Interactive Whiteboards | Features
4 Top-Rated Interactive Whiteboard Apps for Flipped Classrooms
Common Sense Media’s service Graphite, which offers independent ratings and reviews of learning apps and websites, has compiled this list of apps that facilitate collaboration among mobile devices in a flipped classroom. For complete reviews, and for each app’s "Learning Rating," visit the Graphite website.
Concepts: Forming arguments, brainstorming
Ideal for flexible learning environments, Scoodle Jam is an engaging creation tool that lets students work creatively together (or solo) on any subject. The built-in Common Core-aligned projects, graphic organizer templates, whiteboard and guided sticker visuals supports open collaboration, imagination, critical thinking and communication. Facebook sharing offers limited exchange between two users. Read the full review.
Doceri Interactive Whiteboard
Concepts: Communicating visually, expressing messages effectively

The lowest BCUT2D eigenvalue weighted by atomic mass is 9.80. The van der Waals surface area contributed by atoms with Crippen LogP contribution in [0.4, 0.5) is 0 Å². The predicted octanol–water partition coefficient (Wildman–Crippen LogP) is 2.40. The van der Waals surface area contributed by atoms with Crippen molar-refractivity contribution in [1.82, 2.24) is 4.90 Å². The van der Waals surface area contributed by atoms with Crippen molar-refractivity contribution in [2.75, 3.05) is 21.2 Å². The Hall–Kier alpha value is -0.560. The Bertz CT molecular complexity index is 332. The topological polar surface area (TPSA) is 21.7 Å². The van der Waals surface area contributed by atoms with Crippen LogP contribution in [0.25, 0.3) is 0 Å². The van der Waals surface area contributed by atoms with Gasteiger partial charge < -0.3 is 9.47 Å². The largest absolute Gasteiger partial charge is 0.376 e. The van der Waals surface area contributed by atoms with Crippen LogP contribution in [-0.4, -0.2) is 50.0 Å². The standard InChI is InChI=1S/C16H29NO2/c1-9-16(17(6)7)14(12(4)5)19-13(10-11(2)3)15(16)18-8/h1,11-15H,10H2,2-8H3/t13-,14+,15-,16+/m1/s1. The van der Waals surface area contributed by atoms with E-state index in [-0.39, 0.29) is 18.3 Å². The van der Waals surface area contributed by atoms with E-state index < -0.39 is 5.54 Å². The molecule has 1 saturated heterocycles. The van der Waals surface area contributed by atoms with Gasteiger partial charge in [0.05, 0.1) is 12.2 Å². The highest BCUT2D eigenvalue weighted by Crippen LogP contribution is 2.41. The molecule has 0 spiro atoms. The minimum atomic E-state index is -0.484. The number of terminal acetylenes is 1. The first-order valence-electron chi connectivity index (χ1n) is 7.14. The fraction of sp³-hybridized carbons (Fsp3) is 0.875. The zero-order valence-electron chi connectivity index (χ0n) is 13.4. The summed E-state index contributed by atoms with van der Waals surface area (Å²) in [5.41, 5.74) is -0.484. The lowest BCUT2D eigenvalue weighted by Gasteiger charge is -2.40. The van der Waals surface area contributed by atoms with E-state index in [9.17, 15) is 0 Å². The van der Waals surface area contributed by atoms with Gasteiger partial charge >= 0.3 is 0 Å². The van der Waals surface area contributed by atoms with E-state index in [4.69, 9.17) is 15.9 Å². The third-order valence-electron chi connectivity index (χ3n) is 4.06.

With Doceri, teachers and students can create limitless presentations. Unlike similar interactive whiteboards with screencasting, Doceri allows users to add a variety of backgrounds and multiple recordings within a single presentation. Teachers in wireless classrooms can use iPads to connect to desktops and remotely control projections, so they have no need to stand in one place. Read the full review.
Educreations Interactive Whiteboard
Concepts: Digital presentations, figurative speaking
Using Educreations makes creating multimedia presentations easy. Prerecorded audio, images, photos and fun colors help highlight points. Teachers can invite students to lessons via a link in an e-mail, on a blog post, a tweet or a post on Facebook. Shared work can be viewed publicly — a great opportunity to discuss privacy and fair use. Read the full review.
Show Me Interactive Whiteboard
Price: Free ($4.99 for group version)
Concepts: Digital creation, cooperation
ShowMe Interactive Whiteboard allows teachers and students (of any age, even under 13) to create and record audiovisual presentations called "ShowMes" that they can share privately or publicly. Teachers and students can use text, images, live drawings and voiceover recordings to create their ShowMe presentations. There's also a library other people's ShowMes that offers one-of-a-kind tutorials on a variety of subjects, running the gamut from math to social studies to finance to art. Read the full review.